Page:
Worldlog Week 13 – 2009
One of the accusations you will continually face as a new party for the animals is that you don’t distance yourself from violent animal activism. Not because this is the case, but because people expect you to distance yourself from them on all levels. Because animal activists are the new usual suspects, considered subversive, undermining of authority or socially disruptive. Our senator, Niko Koffeman, wrote an op-ed for the Dutch daily newspaper TROUW that I would like to share with you:
People’s behaviour towards animals is extreme. They fully knowingly surrender the bodies of animals to science, they use animals as living, moving targets, they murder millions of day-old chicks just because they are male, they force-feed geese until their livers swell up to ten times their normal size, they torture bulls as a form of public entertainment. As the world’s most cattle-dense country, the Netherlands hardly has clean hands either. Although you could not tell by looking at our pastures, our cattle-rearing industry is responsible for the deaths of 500 million animals each year.
More and more people are no longer willing to accept this situation. They realize that, for an animal, its life has just as much value as the life of a person has for the individual concerned. The Netherlands has more than 4 members of animal, nature and environmental organisations, and is the first country in the world to launch a party for the animals which now has 20 elected representatives.
Yet at the same time, the Netherlands’ parliament also permits eels to be driven to extinction in cold blood. All because of the short-term interests of fishermen and fans of eel sandwiches. And so tensions arise, as well as accusations of extremism, a word that is always very tied into the perceptions of the person using it. For some, ‘extreme’ is setting up a party that does not focus on people, but on animals, nature and the environment.
For others, ‘extreme’ is allowing farmers to use so many antibiotics that public health is put at risk as a result of massive MRSA infections among people and animals. ‘Extreme’ is allowing the meat industry to sell products infected with salmonella and campylobacter, which causes the deaths of hundreds and the illness of thousands more each year. Or to prepare for the H5N1 pandemic, predicted by the WHO to affect millions, with only a scenario involving the “elbow bump” greeting to counter infection. We know from the Netherlands Environmental Assessment Agency that the costs of urgently needed climate control could be 50-70% lower if we seriously attempted to reduce meat consumption. Yet the government’s attitude is one of “eat, drink and be merry, for tomorrow we die”.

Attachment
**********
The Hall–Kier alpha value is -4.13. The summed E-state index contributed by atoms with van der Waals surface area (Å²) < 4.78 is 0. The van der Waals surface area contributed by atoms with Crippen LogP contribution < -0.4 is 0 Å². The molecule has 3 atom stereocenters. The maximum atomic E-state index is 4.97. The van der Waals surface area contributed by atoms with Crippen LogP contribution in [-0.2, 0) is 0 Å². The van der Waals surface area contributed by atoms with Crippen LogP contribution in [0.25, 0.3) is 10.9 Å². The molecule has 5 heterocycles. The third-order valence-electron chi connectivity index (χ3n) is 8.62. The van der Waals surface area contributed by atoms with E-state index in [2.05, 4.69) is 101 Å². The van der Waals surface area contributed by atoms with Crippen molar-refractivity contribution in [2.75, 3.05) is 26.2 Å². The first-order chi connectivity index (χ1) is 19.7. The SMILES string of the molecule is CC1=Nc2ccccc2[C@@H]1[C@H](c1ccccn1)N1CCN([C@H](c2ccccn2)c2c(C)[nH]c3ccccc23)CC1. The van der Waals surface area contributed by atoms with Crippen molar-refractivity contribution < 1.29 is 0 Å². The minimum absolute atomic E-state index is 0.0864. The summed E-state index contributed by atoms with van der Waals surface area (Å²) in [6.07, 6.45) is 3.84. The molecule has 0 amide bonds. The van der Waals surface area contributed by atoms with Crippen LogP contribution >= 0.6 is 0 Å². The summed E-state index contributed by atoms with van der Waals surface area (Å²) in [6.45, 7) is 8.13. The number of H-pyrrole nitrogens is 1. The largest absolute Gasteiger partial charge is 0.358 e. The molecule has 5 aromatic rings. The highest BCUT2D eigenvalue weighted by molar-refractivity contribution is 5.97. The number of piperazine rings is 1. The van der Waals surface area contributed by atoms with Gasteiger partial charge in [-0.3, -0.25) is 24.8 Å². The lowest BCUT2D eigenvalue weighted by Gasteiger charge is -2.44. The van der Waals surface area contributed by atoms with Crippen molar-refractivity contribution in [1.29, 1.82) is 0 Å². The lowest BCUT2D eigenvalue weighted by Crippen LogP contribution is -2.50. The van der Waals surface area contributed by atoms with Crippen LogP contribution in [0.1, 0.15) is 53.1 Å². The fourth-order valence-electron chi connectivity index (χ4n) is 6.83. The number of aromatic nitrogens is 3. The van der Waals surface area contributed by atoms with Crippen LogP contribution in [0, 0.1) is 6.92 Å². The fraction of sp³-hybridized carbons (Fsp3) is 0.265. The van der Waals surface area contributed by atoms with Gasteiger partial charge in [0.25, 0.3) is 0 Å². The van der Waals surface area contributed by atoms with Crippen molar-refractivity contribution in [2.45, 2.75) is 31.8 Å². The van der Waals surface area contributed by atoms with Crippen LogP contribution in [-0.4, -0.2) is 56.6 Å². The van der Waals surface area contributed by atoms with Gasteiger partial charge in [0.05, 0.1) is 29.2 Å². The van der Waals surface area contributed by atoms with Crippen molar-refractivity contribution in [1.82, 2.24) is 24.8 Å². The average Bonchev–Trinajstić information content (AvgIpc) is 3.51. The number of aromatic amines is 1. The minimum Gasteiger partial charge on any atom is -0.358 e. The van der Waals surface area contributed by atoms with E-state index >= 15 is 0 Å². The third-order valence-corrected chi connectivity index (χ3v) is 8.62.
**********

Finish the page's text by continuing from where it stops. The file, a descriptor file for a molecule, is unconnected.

It is this that motivates a very small percentage of the 4 million animal, nature and environmental activists to break the law. Anyone who reads General Intelligence and Security Service (AIVD) reports on the subject will conclude that these activists represent no more than a tiny fraction of people who fight for the rights of animals, nature and the environment. Their law-breaking must be condemned and our legal system does provide the government with ample instruments to tackle the issue. This has nothing to do with terrorism, and any comparison to terrorism is an obvious exaggeration to anyone, including those that reject any form of violence, such as the Party for the Animals.
To paraphrase Tertullianus, in the blood of laboratory animals, food animals and production animals lie the seeds of activism.
People who stand up for the rights of animals are not criminals. And they should not be criminalized having to sign contracts in which they declare they allegiance to the law. And neither should they be constantly harassed with the question: “and what do you think of radical animal activism.”
Just as representatives of the Liberal Party in the Netherlands are not asked to contractually distance themselves from the culture of greed at banks and insurance companies, those who support animal rights should not be distrusted out of hand because of their sympathy for animals.
The job of the government is track down and try suspected felons and not to engage in imputation or insinuation against anyone.
Niko Koffeman, Party for the Animals senator in the Dutch Upper House of Parliament.
More news: last week, Spanish magazine ‘20 minutos’ held an election for the world’s ‘most beautiful’ politicians. And wouldn’t you know it, I currently hold the 15th spot! And you can still vote 😉
A little odd, actually, that this election assumes beautiful politicians necessarily have to be women. Well, in any case, I’d rather see Spaniards women-watching than bull-fighting.
Till next week